Brown admits ‘I was wrong on regulation’

Gordon Brown has admitted he made a “big mistake” on financial regulation before the banking crisis that plunged Britain into recession.

The former Prime Minister said the regulatory framework he put in place as Chancellor failed to address the “entanglements” of different institutions and “how global things were”.

Speaking at a conference in the United States, Mr Brown said he accepted his responsibility for the mistakes, but added that he was not alone in making them.

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At an event organised by the Institute for New Economic Thinking in Bretton Woods, New Hampshire, Mr Brown said that in the 1990s and the years up to 2007, when he was Chancellor, he was under “relentless pressure” from the City not to over-regulate.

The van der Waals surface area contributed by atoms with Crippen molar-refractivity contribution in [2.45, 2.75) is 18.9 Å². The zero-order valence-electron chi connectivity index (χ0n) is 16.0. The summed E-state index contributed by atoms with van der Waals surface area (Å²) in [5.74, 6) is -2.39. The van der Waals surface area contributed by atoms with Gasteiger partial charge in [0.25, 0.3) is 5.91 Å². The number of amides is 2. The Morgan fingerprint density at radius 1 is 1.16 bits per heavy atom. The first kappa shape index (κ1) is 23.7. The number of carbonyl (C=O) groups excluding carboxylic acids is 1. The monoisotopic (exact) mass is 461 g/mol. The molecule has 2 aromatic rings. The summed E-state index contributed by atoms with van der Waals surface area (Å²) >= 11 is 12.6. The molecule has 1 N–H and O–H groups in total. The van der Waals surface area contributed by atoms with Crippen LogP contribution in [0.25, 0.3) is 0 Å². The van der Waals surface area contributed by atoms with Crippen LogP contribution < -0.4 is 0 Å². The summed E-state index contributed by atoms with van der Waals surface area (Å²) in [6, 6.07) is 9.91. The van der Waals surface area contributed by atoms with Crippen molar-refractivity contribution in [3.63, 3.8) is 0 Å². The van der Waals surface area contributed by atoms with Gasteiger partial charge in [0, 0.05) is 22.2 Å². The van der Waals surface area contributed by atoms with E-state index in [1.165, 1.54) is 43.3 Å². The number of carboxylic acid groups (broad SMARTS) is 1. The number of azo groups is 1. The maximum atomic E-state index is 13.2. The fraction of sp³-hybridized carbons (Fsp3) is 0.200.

The economic problem had been seen in terms of inflation rather than financial stability, he said. “So we created a monitoring system which was looking at individual institutions. That was the big mistake.

“We didn’t understand how risk was spread across the system, we didn’t understand the entanglements of different institutions with the other and we didn’t understand even though we talked about it just how global things were, including a shadow banking system as well as a banking system.”

Mr Brown said people had been made to rethink regulation “in its entirety” since the financial crisis.